Guyana will make HIV-related discrimination illegal, address needs of LGBTI community – Pres. Ali

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In a landmark speech to a United Nations High-Level Meeting on HIV/AIDS on Tuesday, President Irfaan Ali declared that Guyana will make HIV-related discrimination illegal and address the needs of key populations.

Guyana looks to end AIDS as a public health threat in the next ten years.

President Ali said that Guyana will make discrimination against people with HIV “unacceptable, illegal, and punitive, throughout society, including Government, the private sector and civil society.”

He said that in the coming years, Guyana will strive to reach “vulnerable groups such as LGBTI (Lesbians, Gays, Bisexual, Transgender, Intersex), sex workers and immigrants.”

The President said Guyana will focus on integrating mental health in all HIV policies and programmes and transforming the current paper-based HIV monitoring system into an IT-based system.

“The Government of Guyana is fully committed to providing universal access to prevention, care and treatment for everyone living with HIV or living under the threat of HIV infections,” the President stated.

He noted that Guyana’s HIV programme results are among the best in the Caribbean.  A total of 95% of those living with HIV have been diagnosed. Seventy-three (73%) per cent who are aware of their HIV status are on treatment and, almost nine out of every ten of these were virally suppressed.

He noted also that over the past 20 years, Guyana has reduced new HIV infections by more than half in Guyana. While impressive, like many countries around the world, we came close but missed the UN 2020 90-90-90 targets. In the 2021-2025 period, Guyana is committed to reaching the new UNAIDS global 95-95-95 goal.

According to the President, Guyana has already embarked on a comprehensive Pre-Exposure Prophylaxis programme, ensuring that anyone, anywhere in Guyana, who is at risk of an HIV infection, can access Pre-Exposure Prophylaxis.

“Another innovative focus of our comprehensive response is increasing self-testing,” the President stated.

“We have already integrated testing, diagnosis and treatment for sexually transmitted diseases in our primary health care system. In addition, we are committed to the elimination of gonorrhoea and syphilis in our maternal population.”

See the President’s full speech below:

Secretary-General;

Distinguish Heads of State;

Other Distinguish Delegates;

When my country launched its HIV National Strategic Plan 2021-2025, we re-committed to the UNAIDS Global AIDS Strategy, which aspires to end AIDS as a public health threat by 2030.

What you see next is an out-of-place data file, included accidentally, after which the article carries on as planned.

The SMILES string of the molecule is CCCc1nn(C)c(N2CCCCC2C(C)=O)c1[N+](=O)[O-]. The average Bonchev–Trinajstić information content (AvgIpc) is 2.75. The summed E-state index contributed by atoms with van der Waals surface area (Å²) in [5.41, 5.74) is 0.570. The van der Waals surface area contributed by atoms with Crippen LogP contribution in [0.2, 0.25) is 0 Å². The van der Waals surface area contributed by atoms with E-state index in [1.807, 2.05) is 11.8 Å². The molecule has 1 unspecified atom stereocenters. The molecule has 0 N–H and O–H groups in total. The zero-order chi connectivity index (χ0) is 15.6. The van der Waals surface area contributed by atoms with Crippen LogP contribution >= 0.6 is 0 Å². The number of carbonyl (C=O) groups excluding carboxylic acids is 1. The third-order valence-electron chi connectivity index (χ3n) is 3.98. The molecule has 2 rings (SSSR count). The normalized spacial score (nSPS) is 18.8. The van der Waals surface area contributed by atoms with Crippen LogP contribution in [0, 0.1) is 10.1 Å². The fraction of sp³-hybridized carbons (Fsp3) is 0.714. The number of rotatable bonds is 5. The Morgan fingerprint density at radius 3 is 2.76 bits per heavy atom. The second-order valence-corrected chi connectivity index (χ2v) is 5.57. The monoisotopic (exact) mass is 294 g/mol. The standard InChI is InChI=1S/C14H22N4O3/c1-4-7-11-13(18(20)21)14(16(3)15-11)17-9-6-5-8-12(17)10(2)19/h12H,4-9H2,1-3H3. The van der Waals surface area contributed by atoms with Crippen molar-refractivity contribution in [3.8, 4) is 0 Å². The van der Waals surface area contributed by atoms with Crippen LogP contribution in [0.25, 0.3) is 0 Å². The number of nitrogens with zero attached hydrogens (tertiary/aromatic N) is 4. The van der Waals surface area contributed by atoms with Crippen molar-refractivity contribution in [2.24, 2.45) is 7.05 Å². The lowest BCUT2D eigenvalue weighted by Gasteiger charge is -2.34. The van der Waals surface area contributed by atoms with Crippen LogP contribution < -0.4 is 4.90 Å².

The Government of Guyana is fully committed to providing universal access to prevention, care and treatment for everyone living with HIV or living under the threat of HIV infections.

Guyana’s HIV programme results are among the best in the Caribbean.  A total of 95% of those living with HIV have been diagnosed. Seventy-three (73%) percent who are aware of their HIV status are on treatment and, almost nine out of every ten of these were virally suppressed.

Over the past 20 years, Guyana has reduced new HIV infections by more than half in Guyana. While impressive, like many countries around the world, we came close but missed the UN 2020 90-90-90 targets. In the 2021-2025 period, Guyana is committed to reaching the new UNAIDS global 95-95-95 goal.

Guyana has already embarked on a comprehensive Pre-Exposure Prophylaxis programme, ensuring that anyone, anywhere in Guyana, who is at risk of an HIV infection, can access Pre-Exposure Prophylaxis.

Another innovative focus of our comprehensive response is increasing self-testing. We have already integrated testing, diagnosis and treatment for sexually transmitted diseases in our primary health care system. In addition, we are committed to the elimination of gonorrhoea and syphilis in our maternal population.

Other key areas of focus in Guyana for the coming period include:

  • Making the discrimination of HIV unacceptable, illegal, and punitive, throughout society, including Government, the private sector and civil society;
  • Reaching vulnerable groups such as LGBTI, sex workers and immigrants;
  • Integrating mental health in all HIV policies and programmes and
  • Transforming the current paper-based HIV monitoring system into an IT-based system.

Guyana is keen on ensuring that these areas of focus are reflected in the 2021 Political Declaration.

Distinguished Delegates,

As we gather again for another High-Level Conference on HIV, as we observe the 25th anniversary of the formation of UNAIDS, the global inequity that facilitated AIDS to leave a trail of death for forty years is very much evident as we combat the COVID-19 pandemic. The truth is we still live in two very different worlds. COVID-19 vaccine inequity is a moral dilemma.

Our 2021 Political Declaration emanating out of this meeting must ensure funding for UNAIDS and the Global Fund.

This 2021 High-Level meeting must become a trigger for concerted and sustained action over the next decade so as to root out the conditions which contribute to and fuel the HIV pandemic.

I thank you.

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